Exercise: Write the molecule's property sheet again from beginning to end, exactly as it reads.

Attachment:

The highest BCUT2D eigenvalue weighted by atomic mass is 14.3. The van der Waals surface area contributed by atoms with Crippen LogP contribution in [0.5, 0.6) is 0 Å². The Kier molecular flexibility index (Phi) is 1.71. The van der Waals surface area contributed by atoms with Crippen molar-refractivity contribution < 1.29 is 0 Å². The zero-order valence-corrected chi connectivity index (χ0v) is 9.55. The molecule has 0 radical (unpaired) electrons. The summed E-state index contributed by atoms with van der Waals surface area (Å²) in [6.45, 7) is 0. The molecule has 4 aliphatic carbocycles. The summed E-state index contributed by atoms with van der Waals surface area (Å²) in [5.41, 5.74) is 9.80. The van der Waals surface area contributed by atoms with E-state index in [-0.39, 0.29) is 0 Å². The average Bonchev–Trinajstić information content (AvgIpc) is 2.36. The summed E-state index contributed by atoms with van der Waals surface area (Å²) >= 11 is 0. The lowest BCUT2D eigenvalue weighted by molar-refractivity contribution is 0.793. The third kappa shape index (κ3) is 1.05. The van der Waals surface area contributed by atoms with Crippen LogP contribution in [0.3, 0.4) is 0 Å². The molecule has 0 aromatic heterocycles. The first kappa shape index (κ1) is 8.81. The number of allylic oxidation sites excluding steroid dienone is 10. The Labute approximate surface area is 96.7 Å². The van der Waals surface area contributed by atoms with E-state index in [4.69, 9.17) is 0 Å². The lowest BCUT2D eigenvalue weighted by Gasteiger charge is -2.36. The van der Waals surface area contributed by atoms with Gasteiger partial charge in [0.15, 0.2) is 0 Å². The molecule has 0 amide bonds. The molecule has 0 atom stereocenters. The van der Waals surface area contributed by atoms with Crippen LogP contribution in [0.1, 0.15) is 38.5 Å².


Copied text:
The highest BCUT2D eigenvalue weighted by atomic mass is 14.3. The van der Waals surface area contributed by atoms with Crippen LogP contribution in [0.5, 0.6) is 0 Å². The Kier molecular flexibility index (Phi) is 1.71. The van der Waals surface area contributed by atoms with Crippen molar-refractivity contribution < 1.29 is 0 Å². The zero-order valence-corrected chi connectivity index (χ0v) is 9.55. The molecule has 0 radical (unpaired) electrons. The summed E-state index contributed by atoms with van der Waals surface area (Å²) in [6.45, 7) is 0. The molecule has 4 aliphatic carbocycles. The summed E-state index contributed by atoms with van der Waals surface area (Å²) in [5.41, 5.74) is 9.80. The van der Waals surface area contributed by atoms with E-state index in [-0.39, 0.29) is 0 Å². The average Bonchev–Trinajstić information content (AvgIpc) is 2.36. The summed E-state index contributed by atoms with van der Waals surface area (Å²) >= 11 is 0. The lowest BCUT2D eigenvalue weighted by molar-refractivity contribution is 0.793. The third kappa shape index (κ3) is 1.05. The van der Waals surface area contributed by atoms with Crippen LogP contribution in [0.3, 0.4) is 0 Å². The molecule has 0 aromatic heterocycles. The first kappa shape index (κ1) is 8.81. The number of allylic oxidation sites excluding steroid dienone is 10. The Labute approximate surface area is 96.7 Å². The van der Waals surface area contributed by atoms with E-state index in [4.69, 9.17) is 0 Å². The lowest BCUT2D eigenvalue weighted by Gasteiger charge is -2.36. The van der Waals surface area contributed by atoms with Gasteiger partial charge in [0.15, 0.2) is 0 Å². The molecule has 0 amide bonds. The molecule has 0 atom stereocenters. The van der Waals surface area contributed by atoms with Crippen LogP contribution in [0.1, 0.15) is 38.5 Å².